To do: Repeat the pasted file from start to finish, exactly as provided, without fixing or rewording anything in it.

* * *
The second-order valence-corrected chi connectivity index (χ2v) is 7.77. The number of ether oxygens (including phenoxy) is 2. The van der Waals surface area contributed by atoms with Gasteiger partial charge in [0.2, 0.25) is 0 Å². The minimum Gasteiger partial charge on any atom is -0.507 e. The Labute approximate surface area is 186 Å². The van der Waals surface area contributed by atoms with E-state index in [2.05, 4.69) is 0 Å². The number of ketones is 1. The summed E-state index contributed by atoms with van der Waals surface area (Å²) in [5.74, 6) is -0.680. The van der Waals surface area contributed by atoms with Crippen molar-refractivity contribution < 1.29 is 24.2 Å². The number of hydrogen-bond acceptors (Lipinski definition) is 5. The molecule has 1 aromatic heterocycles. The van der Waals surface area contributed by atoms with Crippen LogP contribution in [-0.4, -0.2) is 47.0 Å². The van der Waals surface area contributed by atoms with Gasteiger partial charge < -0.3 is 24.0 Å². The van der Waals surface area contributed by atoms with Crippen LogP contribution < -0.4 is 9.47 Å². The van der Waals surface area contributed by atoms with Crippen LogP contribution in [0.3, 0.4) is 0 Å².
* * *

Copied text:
The second-order valence-corrected chi connectivity index (χ2v) is 7.77. The number of ether oxygens (including phenoxy) is 2. The van der Waals surface area contributed by atoms with Gasteiger partial charge in [0.2, 0.25) is 0 Å². The minimum Gasteiger partial charge on any atom is -0.507 e. The Labute approximate surface area is 186 Å². The van der Waals surface area contributed by atoms with E-state index in [2.05, 4.69) is 0 Å². The number of ketones is 1. The summed E-state index contributed by atoms with van der Waals surface area (Å²) in [5.74, 6) is -0.680. The van der Waals surface area contributed by atoms with Crippen molar-refractivity contribution < 1.29 is 24.2 Å². The number of hydrogen-bond acceptors (Lipinski definition) is 5. The molecule has 1 aromatic heterocycles. The van der Waals surface area contributed by atoms with Crippen LogP contribution in [-0.4, -0.2) is 47.0 Å². The van der Waals surface area contributed by atoms with Gasteiger partial charge < -0.3 is 24.0 Å². The van der Waals surface area contributed by atoms with Crippen LogP contribution < -0.4 is 9.47 Å². The van der Waals surface area contributed by atoms with Crippen LogP contribution in [0.3, 0.4) is 0 Å².